In Wader Study: Reflections on the Jiangsu coastal development plans: loss of habitat leads to loss of birds

Report 9 August 2017:

Today a Forum paper was published in Wader Study, authored by Theunis Piersma and colleagues from China, Australia, America and New Zealand, reflecting on development plans of the coastal zone of Jiangsu Province – China.

The international team of shorebird scientists and intertidal experts says that the expected ecological impacts of reclamation of coastal and offshore mudflats in this area warrant new Environmental Impact Assessments.

The team describes in details how our satellite tracking data of shorebirds (see earlier blogs and figure below) together with insights in the functionality of tidal flat zones, emphasize the ecological value of two areas areas that are scheduled to be reclaimed soon: Tiaozini mudflats and the offshore Dongsha Shoals.

Situation of the southern Jiangsu Province Tiaozini-Dongsha Shoals tidal flats north of the city of Rudong (left) and the reclamation plans in this area for 2009–2020 (the intertidal areas indicated in grey) combined with the density distribution of 15 staging, satellite-tagged female Bar-tailed Godwits in May 2015– July 2017 (right). White to orange coloured squares represent the number of high-quality locations of godwits in a 2 x 2 km area, obtained from Argos satellite tracking. A lack of grid squares indicates a lack of satellite locations, but of course does not mean that such areas were not visited by shorebirds. (Based on Y.-C. Chan, T.L. Tibbitts, T. Piersma et al. in prep.). From Wader Study 124-2: doi:10.18194/ws.00077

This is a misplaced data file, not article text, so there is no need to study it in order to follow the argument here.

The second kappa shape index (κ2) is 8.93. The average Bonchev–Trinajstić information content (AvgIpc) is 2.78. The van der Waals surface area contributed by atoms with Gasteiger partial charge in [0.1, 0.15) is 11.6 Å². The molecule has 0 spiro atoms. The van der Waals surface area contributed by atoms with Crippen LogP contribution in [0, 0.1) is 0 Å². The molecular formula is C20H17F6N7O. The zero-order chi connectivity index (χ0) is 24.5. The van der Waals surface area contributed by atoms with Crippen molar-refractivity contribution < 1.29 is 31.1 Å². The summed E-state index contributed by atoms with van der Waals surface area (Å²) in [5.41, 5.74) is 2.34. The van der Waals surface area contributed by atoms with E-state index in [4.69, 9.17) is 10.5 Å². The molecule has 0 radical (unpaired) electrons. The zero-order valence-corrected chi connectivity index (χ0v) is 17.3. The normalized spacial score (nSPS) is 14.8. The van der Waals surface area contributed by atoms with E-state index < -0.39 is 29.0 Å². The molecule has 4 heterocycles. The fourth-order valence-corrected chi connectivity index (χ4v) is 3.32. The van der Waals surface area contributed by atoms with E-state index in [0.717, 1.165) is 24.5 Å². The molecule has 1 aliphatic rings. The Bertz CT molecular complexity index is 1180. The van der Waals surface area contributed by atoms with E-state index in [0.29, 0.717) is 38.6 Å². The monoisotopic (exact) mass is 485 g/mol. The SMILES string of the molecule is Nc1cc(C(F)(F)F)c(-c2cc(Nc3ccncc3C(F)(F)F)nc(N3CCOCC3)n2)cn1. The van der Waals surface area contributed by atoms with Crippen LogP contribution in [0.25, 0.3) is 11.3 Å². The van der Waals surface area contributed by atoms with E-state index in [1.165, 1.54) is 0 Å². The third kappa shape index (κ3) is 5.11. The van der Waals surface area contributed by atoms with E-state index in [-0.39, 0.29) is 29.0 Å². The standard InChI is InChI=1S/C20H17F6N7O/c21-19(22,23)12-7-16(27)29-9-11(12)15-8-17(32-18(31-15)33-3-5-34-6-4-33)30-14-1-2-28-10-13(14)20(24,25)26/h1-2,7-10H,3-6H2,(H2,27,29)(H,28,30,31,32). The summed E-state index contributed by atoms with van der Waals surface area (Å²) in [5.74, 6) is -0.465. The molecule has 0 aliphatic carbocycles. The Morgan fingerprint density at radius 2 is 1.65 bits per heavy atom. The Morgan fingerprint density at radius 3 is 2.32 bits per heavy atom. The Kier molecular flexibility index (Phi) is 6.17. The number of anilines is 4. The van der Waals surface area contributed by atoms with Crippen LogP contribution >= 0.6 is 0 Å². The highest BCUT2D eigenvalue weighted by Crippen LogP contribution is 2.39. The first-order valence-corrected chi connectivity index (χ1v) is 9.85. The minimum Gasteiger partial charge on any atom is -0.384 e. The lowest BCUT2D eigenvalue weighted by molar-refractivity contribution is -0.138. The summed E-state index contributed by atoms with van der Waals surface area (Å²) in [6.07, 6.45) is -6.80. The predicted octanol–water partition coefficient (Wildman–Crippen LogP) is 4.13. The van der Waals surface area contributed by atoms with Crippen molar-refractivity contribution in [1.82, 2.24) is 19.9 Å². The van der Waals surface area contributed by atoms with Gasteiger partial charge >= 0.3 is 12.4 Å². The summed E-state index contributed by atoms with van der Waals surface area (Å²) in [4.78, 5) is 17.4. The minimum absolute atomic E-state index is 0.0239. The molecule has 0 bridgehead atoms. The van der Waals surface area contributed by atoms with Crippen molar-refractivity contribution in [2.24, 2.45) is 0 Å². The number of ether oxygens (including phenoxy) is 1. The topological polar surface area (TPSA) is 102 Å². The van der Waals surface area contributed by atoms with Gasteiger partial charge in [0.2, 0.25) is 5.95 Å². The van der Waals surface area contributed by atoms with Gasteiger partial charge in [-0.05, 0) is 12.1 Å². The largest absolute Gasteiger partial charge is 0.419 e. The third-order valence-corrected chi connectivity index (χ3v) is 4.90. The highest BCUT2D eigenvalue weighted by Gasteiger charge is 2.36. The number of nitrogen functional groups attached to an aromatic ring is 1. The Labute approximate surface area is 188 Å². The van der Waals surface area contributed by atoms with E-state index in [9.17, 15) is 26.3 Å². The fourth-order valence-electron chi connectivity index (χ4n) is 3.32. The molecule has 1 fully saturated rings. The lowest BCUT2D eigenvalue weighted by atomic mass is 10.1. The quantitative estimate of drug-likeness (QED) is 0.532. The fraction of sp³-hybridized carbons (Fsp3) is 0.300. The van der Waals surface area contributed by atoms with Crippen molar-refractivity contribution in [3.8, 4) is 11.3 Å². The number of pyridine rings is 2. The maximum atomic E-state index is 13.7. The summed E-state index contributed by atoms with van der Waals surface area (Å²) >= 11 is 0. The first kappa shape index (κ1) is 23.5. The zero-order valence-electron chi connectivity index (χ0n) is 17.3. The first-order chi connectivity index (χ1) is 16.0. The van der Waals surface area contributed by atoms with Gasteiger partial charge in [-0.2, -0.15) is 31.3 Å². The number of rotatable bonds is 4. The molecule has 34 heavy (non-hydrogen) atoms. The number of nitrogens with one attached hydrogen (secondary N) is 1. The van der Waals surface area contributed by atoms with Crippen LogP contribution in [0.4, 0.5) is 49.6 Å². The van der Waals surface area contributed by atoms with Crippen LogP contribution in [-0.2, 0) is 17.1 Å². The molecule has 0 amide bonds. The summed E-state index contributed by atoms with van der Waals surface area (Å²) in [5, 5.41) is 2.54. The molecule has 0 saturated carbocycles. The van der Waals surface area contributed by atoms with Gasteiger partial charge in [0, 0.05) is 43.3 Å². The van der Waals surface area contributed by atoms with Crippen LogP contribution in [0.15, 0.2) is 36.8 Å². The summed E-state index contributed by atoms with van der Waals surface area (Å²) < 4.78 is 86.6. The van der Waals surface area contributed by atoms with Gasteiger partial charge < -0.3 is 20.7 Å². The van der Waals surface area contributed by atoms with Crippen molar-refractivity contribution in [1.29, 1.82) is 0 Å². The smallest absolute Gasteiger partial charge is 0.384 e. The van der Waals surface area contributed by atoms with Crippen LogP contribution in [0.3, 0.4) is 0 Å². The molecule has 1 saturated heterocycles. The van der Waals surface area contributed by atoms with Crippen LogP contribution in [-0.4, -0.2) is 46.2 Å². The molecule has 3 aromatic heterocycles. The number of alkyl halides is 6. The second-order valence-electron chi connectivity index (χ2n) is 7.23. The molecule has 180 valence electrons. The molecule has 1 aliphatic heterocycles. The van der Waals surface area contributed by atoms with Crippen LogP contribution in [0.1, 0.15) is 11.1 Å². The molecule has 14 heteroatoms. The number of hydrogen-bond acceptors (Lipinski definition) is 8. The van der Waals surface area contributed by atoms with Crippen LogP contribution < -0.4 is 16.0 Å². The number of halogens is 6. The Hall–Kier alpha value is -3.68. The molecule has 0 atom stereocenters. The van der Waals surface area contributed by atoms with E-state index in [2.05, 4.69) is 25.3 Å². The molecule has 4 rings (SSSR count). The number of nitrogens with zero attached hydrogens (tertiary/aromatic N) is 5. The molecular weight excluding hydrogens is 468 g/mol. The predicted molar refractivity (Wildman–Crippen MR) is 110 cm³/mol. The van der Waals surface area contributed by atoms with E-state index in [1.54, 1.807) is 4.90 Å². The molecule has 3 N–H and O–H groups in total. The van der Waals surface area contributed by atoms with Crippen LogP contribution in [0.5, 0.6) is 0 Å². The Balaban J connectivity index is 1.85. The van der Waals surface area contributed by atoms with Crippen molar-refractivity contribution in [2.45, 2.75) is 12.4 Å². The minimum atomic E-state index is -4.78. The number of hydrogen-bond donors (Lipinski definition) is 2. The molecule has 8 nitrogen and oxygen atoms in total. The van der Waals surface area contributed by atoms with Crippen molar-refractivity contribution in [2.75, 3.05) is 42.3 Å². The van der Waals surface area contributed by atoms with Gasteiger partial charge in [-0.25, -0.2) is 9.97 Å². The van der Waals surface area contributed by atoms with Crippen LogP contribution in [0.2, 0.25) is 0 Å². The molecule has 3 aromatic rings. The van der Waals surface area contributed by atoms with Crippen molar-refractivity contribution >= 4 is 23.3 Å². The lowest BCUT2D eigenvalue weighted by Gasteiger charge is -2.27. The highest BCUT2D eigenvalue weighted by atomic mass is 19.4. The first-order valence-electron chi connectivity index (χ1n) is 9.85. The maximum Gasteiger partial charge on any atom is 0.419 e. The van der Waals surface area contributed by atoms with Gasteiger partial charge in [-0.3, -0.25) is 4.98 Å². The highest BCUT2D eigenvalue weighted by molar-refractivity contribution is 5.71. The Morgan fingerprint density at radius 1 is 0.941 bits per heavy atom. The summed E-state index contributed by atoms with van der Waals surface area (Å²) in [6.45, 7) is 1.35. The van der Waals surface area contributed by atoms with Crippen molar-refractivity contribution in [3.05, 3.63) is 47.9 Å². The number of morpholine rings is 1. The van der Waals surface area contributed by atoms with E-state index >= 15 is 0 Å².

By summarizing a broad range of studies on shorebirds, Theunis Piersma and colleagues from China, Australia, America and New Zealand sketch the expected ecological impact of the developments on shorebirds, a.o. on two especially vulnerable species, Spoon-billed Sandpipers (Critically Endangered) and Nordmann’s Greenshanks (Endangered).

The Forum article is Open Access and is available at Wader Study:

Leave a Reply

Fill in your details below or click an icon to log in: Logo

You are commenting using your account. Log Out /  Change )

Google photo

You are commenting using your Google account. Log Out /  Change )

Twitter picture

You are commenting using your Twitter account. Log Out /  Change )

Facebook photo

You are commenting using your Facebook account. Log Out /  Change )

Connecting to %s